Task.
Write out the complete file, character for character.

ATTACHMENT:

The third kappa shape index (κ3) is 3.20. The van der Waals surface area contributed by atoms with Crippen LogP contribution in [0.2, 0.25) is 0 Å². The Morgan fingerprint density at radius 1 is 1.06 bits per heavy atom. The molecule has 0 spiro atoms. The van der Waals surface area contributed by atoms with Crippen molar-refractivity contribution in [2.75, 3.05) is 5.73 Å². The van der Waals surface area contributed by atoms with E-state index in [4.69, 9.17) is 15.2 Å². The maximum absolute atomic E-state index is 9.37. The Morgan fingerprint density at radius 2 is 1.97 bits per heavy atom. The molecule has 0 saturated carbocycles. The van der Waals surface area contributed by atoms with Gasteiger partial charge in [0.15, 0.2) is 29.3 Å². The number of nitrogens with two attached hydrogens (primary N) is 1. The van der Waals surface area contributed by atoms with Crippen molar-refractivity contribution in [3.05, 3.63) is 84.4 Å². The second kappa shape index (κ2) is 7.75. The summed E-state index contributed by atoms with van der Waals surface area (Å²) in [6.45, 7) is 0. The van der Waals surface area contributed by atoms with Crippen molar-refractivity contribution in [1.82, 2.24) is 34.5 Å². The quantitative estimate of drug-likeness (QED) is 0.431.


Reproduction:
The third kappa shape index (κ3) is 3.20. The van der Waals surface area contributed by atoms with Crippen LogP contribution in [0.2, 0.25) is 0 Å². The Morgan fingerprint density at radius 1 is 1.06 bits per heavy atom. The molecule has 0 spiro atoms. The van der Waals surface area contributed by atoms with Crippen molar-refractivity contribution in [2.75, 3.05) is 5.73 Å². The van der Waals surface area contributed by atoms with E-state index in [4.69, 9.17) is 15.2 Å². The maximum absolute atomic E-state index is 9.37. The Morgan fingerprint density at radius 2 is 1.97 bits per heavy atom. The molecule has 0 saturated carbocycles. The van der Waals surface area contributed by atoms with Gasteiger partial charge in [0.15, 0.2) is 29.3 Å². The number of nitrogens with two attached hydrogens (primary N) is 1. The van der Waals surface area contributed by atoms with Crippen molar-refractivity contribution in [3.05, 3.63) is 84.4 Å². The second kappa shape index (κ2) is 7.75. The summed E-state index contributed by atoms with van der Waals surface area (Å²) in [6.45, 7) is 0. The van der Waals surface area contributed by atoms with Crippen molar-refractivity contribution in [1.82, 2.24) is 34.5 Å². The quantitative estimate of drug-likeness (QED) is 0.431.